LOS ANGELES (AP) — When her daughter was diagnosed with cancer, Tetiana Chatokhina didn’t hesitate to make the trip back to her native Ukraine to help her recover from surgery and care for her 14-year-old grandson.
But the 75-year-old disabled American citizen found herself trapped alongside her family in Kharkiv, Ukraine’s second-largest city, targeted by nightly shelling and bombs after Russia invaded a little more than a week ago.
The underground shelter wasn’t big enough for all three of them, so Chatokhina, her daughter Olena Iarova, and Iarova’s son stayed above ground despite the risk. Two lay beneath a table; Chatokhina, nearby, on the floor. They took turns sleeping and keep the lights off, and voices low, in the hopes the Russian military would think the home was abandoned and pass them by.
“Every time we go to bed, we don’t even sleep,” Chatokhina said in whispers over the phone before the family left the city and headed West toward Poland, hoping to make it across the border.
The family is one of many stranded in Ukraine since the Russian invasion, including American citizens caring for family members who are Ukrainian citizens. The closure of the U.S. embassy in Kyiv postponed many visa interviews and limited the services the country can provide to people seeking to leave Ukraine. Families have been contacting Congress and immigration lawyers in the U.S. pleading for help.
There’s no known estimate of how many Americans remain in Ukraine after weeks of warnings urging them to leave before the invasion.
The State Department has been “just completely unhelpful,” said U.S. Rep. Nicole Malliotakis, a New York Republican whose office worked for several days to push forward the visa application of a Ukrainian woman whose husband lives in Malliotakis’ district. “I know some of my colleagues are facing that same experience, and it’s just really reminiscent of what occurred in Afghanistan when we were trying to evacuate families and help people get out of Afghanistan.”
The department has support teams near the Ukrainian border in four neighboring countries to assist U.S. citizens and opened a “welcome center” in Poland. But people seeking immigrant visas who are trying to transfer their case to another U.S. embassy have to contact that specific embassy for a list of requirements, the department said this week.
After several emails sent by Malliotakis’ office, the State Department agreed to transfer the woman’s case to Moldova and the couple has now reached that country.
Thousands of miles away, in a hilltop home in Los Angeles, Chatokhina’s son and daughter-in-law have been sleepless as well. They’ve called their congressional representative and the State Department, desperate to get the family out.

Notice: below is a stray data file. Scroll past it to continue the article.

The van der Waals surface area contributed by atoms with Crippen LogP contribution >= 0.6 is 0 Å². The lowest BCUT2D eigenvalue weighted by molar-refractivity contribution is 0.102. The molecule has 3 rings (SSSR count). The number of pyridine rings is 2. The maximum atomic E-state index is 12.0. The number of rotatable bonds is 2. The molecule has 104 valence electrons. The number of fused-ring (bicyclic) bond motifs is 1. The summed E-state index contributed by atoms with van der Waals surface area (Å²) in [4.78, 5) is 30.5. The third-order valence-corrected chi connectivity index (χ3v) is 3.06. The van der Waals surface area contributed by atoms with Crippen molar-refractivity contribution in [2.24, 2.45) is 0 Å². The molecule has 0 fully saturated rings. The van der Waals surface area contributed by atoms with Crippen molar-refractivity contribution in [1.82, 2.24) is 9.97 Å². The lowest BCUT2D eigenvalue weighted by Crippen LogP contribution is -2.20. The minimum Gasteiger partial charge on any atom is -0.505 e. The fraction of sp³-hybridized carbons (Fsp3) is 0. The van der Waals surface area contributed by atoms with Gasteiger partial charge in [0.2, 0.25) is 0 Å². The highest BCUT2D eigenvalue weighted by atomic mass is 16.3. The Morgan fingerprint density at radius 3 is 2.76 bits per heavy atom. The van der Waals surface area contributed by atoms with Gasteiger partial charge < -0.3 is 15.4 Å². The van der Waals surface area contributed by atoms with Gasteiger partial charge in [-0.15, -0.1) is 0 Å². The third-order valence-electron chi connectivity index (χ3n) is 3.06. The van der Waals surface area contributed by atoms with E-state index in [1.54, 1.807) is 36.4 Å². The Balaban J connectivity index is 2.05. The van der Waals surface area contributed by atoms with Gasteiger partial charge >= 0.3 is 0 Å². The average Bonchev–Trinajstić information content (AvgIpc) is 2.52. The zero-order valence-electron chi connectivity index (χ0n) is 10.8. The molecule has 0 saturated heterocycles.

They want to get them to the border with Poland — a stretch for Chatokhina, who recently underwent surgery herself and needs walking assistance — and then to a U.S. consulate for a long-awaited interview for a green card for Iarova, for which she was sponsored years ago.
“I actually called the State Department and I was told that there’s nothing they can do until she’s in a EU country or any country outside of Ukraine,” said Galina Blank, Chatokhina’s daughter-in-law. ”The State Department can’t do anything. They’re not doing anything for United States citizens.”
“She’s old. She’s sick. She’s a citizen,” she said.
In 1990, then-21-year-old Edward Chatokhin left his hometown of Kharkiv in what was the Soviet Union to try to make a life in the United States. Years later, he married Blank, who had moved to Los Angeles as a Soviet refugee when she was a child.
After Chatokhin became an American citizen, he sponsored his mother for a green card and she went to live with them in California. Once she, too, became a U.S. citizen, she applied for Iarova to join them.
Although U.S. authorities have approved her application, Iarova still needs a consular interview to get a green card. Since the coronavirus pandemic, many of these interviews have been delayed, and Blank said she’s unsure how long it would have taken before the invasion. She said the State Department told her that if Iarova can get to another country they would expedite her interview.
The situation in Kharkiv is dire, the family said. They were running out of food. Their water was cut off. The weather is extremely cold.
When the invasion began, they thought the Russians were trying to scare them. But it only got worse, Iarova said.
“There is no mercy, not to anyone at all. We could imagine anything, but not that they would drop bombs on us,” she said. “I just want to save my child.”
In Los Angeles, Blank, a lawyer, and Chatokhin, an internet entrepreneur, have been working the phones, trying to find someone to help the family flee. Initially, a friend offered to drive them to the border, but a nearby bridge blew up and he couldn’t reach them, Blank said.
When his mother left Los Angeles about two months ago, Chatokhin said he didn’t have any worries about the situation in Kharkiv. Even as chatter surfaced about a possible attack, he said he and his friends saw it as no more than media bluster, adding that the two countries have a shared language, history and culture.
Last Wednesday, his nephew went to school, like always. A day later, there was war.
“We’re the same people. It just makes no sense,” Blank said. “That’s why nobody ever believed that anything like this could happen.”
Merchant reported from Washington. AP Diplomatic Writer Matthew Lee and AP journalists Padmananda Rama and Lynn Berry in Washington contributed to this report.
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